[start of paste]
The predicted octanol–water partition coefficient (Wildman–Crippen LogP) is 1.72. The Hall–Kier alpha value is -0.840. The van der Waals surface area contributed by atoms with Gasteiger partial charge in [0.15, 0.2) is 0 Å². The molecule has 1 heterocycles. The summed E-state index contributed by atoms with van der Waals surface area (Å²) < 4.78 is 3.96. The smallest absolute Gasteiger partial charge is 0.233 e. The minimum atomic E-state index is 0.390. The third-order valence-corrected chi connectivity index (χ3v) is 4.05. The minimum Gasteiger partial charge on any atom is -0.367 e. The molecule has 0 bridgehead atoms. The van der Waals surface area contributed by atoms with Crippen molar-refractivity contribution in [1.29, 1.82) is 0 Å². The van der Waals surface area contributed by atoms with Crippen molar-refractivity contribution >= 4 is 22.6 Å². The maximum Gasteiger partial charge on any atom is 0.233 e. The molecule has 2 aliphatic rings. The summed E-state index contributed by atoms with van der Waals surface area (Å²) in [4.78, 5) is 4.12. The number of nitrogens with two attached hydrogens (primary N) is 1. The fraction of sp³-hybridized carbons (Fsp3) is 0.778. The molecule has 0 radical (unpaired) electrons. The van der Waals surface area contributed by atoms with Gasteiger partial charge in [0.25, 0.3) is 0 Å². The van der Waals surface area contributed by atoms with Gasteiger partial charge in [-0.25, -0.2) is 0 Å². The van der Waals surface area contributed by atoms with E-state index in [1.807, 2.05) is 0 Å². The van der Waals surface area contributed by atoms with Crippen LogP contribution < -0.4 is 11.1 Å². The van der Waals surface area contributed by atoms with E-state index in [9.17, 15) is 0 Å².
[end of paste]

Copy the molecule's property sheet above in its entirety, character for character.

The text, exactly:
The predicted octanol–water partition coefficient (Wildman–Crippen LogP) is 1.72. The Hall–Kier alpha value is -0.840. The van der Waals surface area contributed by atoms with Gasteiger partial charge in [0.15, 0.2) is 0 Å². The molecule has 1 heterocycles. The summed E-state index contributed by atoms with van der Waals surface area (Å²) < 4.78 is 3.96. The smallest absolute Gasteiger partial charge is 0.233 e. The minimum atomic E-state index is 0.390. The third-order valence-corrected chi connectivity index (χ3v) is 4.05. The minimum Gasteiger partial charge on any atom is -0.367 e. The molecule has 0 bridgehead atoms. The van der Waals surface area contributed by atoms with Crippen molar-refractivity contribution in [1.29, 1.82) is 0 Å². The van der Waals surface area contributed by atoms with Crippen molar-refractivity contribution >= 4 is 22.6 Å². The maximum Gasteiger partial charge on any atom is 0.233 e. The molecule has 2 aliphatic rings. The summed E-state index contributed by atoms with van der Waals surface area (Å²) in [4.78, 5) is 4.12. The number of nitrogens with two attached hydrogens (primary N) is 1. The fraction of sp³-hybridized carbons (Fsp3) is 0.778. The molecule has 0 radical (unpaired) electrons. The van der Waals surface area contributed by atoms with Gasteiger partial charge in [0.25, 0.3) is 0 Å². The van der Waals surface area contributed by atoms with Gasteiger partial charge in [-0.25, -0.2) is 0 Å². The van der Waals surface area contributed by atoms with E-state index in [1.807, 2.05) is 0 Å². The van der Waals surface area contributed by atoms with Crippen LogP contribution < -0.4 is 11.1 Å². The van der Waals surface area contributed by atoms with E-state index in [9.17, 15) is 0 Å².